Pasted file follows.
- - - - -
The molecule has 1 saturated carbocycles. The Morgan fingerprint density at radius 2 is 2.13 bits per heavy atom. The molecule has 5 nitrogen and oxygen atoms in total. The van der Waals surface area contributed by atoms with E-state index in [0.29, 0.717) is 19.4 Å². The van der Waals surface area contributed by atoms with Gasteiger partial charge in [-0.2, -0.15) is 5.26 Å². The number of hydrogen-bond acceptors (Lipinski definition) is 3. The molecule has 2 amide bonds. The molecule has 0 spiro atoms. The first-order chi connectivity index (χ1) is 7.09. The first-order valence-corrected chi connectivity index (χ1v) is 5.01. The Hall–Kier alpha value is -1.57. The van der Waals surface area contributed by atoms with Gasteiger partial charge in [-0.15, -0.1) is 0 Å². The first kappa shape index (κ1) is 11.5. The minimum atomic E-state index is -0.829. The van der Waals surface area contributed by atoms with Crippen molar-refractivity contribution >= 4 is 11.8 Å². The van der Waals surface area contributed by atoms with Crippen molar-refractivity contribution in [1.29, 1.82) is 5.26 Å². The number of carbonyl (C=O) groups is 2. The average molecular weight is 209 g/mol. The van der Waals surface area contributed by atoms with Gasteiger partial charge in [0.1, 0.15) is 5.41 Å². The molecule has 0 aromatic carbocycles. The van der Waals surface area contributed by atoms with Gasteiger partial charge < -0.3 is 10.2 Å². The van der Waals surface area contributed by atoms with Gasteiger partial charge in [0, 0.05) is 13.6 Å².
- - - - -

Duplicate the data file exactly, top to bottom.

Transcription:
The molecule has 1 saturated carbocycles. The Morgan fingerprint density at radius 2 is 2.13 bits per heavy atom. The molecule has 5 nitrogen and oxygen atoms in total. The van der Waals surface area contributed by atoms with E-state index in [0.29, 0.717) is 19.4 Å². The van der Waals surface area contributed by atoms with Gasteiger partial charge in [-0.2, -0.15) is 5.26 Å². The number of hydrogen-bond acceptors (Lipinski definition) is 3. The molecule has 2 amide bonds. The molecule has 0 spiro atoms. The first-order chi connectivity index (χ1) is 7.09. The first-order valence-corrected chi connectivity index (χ1v) is 5.01. The Hall–Kier alpha value is -1.57. The van der Waals surface area contributed by atoms with Gasteiger partial charge in [-0.15, -0.1) is 0 Å². The first kappa shape index (κ1) is 11.5. The minimum atomic E-state index is -0.829. The van der Waals surface area contributed by atoms with Crippen molar-refractivity contribution >= 4 is 11.8 Å². The van der Waals surface area contributed by atoms with Crippen molar-refractivity contribution in [1.29, 1.82) is 5.26 Å². The number of carbonyl (C=O) groups is 2. The average molecular weight is 209 g/mol. The van der Waals surface area contributed by atoms with Gasteiger partial charge in [0.1, 0.15) is 5.41 Å². The molecule has 0 aromatic carbocycles. The van der Waals surface area contributed by atoms with Gasteiger partial charge < -0.3 is 10.2 Å². The van der Waals surface area contributed by atoms with Gasteiger partial charge in [0, 0.05) is 13.6 Å².